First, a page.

1 Answer | Add Yours
Although author W. W. Jacobs does not choose to use a traditional introduction to his short story, "The Monkey's Paw," the entirety of Part I serves as such. The first paragraph creates a dark mood with the bad weather outside, and the seemingly innocent mood inside with the chess match between father and son as the mother tends to her knitting. They are awaiting a guest who has decided to visit despite the bad weather conditions. Jacobs creates tension during his description of the chess match: They take "unnecessary perils"; the father makes a "fatal mistake"; and he then "bawled... with sudden and unlooked-for violence." When Sergeant-Major Morris finally arrives, he eventually tells the story of the paw, which enthralls the Whites. Despite his warning of the paw's dangers, Mr. White retrieves it from the fire after Morris tosses it in. Morris leaves, and White makes his first wish before he and his wife go to bed, leaving Herbert to gaze at horrible faces he imagines in the fire. The chapter serves to set up the remainder of the story--and the results of the three wishes--that occur over the next few days.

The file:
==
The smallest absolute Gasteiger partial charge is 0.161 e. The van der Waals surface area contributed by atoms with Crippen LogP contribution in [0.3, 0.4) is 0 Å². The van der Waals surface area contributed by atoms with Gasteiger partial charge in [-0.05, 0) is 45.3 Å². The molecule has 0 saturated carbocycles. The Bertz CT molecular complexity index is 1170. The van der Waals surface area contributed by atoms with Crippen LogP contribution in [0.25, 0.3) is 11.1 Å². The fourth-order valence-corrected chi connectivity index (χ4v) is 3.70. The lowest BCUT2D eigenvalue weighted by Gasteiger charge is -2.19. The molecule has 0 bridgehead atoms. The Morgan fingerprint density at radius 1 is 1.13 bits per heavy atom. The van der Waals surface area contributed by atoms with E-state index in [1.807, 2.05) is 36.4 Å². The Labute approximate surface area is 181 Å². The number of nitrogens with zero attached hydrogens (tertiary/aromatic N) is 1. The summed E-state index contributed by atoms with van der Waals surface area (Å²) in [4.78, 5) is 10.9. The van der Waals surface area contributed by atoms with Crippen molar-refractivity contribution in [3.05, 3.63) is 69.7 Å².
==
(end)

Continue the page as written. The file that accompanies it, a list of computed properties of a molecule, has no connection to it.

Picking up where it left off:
We’ve answered 300,966 questions. We can answer yours, too.Ask a question